• protein

Oops. Did I put protein last on that list? I didn’t type in any specific order. If I had, protein would have been on top since egg proteins are 97% digestible. Combined with the fact that eggs have one of the highest quality protein in the food chain means that these babies are a superior, low-cost single food source of protein. That’s good stuff.

But don’t skip the yolks!

While the whites contain about 50% of eggs’ protein, all of the other good stuff is packed in the yolk. Plus, the yolk isn’t allergenic. Yes, I know that eggs are one of the top 8 allergens, but it’s really just the whites (which is why it is recommended that children 8-12+ months without a family history of egg allergies only be fed yolks)! The proteins in the yolks are more easily digestible. And remember the part about eggs having all of the vitamins and minerals that we need? Well, that’s all in the yolks, too.

Egg white omelets no more! Still concerned about cholesterol? Check out this easy-to-read breakdown of the myths that feed eggs bad rep. (See, I told you: egg white omelets no more!) Allergies your concern? Or want specifics on how to introduce eggs to your infant? Go to Wholesome Baby Food for details. With these guides and a renewed belief in eggs’ nutritional benefits, you can comfortably bring this versatile ingredient back to the forefront of your cooking… at breakfast, lunch or dinner.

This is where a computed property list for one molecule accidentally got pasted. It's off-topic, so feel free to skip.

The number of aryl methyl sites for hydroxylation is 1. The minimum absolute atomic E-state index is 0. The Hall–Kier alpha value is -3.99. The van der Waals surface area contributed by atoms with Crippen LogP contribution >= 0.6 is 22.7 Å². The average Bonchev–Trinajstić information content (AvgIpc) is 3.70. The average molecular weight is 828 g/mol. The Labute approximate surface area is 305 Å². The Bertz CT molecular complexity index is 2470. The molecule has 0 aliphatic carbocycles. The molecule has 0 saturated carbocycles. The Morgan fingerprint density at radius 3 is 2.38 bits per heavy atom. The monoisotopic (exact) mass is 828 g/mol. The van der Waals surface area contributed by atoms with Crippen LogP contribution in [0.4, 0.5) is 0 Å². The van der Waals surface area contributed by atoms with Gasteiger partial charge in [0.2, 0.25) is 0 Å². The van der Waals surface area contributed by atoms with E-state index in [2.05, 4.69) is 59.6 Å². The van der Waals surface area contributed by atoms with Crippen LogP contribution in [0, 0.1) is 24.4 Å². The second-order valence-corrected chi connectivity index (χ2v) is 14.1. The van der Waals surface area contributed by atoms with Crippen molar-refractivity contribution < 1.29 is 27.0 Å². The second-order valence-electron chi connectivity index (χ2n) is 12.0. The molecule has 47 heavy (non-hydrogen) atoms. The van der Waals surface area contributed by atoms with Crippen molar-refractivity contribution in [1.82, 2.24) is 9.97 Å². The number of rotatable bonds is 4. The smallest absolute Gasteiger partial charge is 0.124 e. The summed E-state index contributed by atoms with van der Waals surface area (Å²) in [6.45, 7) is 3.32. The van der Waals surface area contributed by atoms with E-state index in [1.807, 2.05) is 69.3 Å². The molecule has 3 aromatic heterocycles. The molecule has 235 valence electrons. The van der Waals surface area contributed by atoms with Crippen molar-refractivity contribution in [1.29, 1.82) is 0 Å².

I’ve eaten hard boiled eggs in curries before, but I’ve always thought of them as more of a garnish than a central focus. This recipe from Everyday Food changed that. Why not make eggs the ingredient in a quick curry-inspired dish? Brilliant! Eggs in a spiced tomato sauce reminds me of Shakshouka, an Israeli (and, apparently, Tunisian) dish that I love. But this is WAYYYY easier. I always use hard boiled eggs (mostly because I make a bunch in advance to have around), but soft boiled or poached would work nicely, too.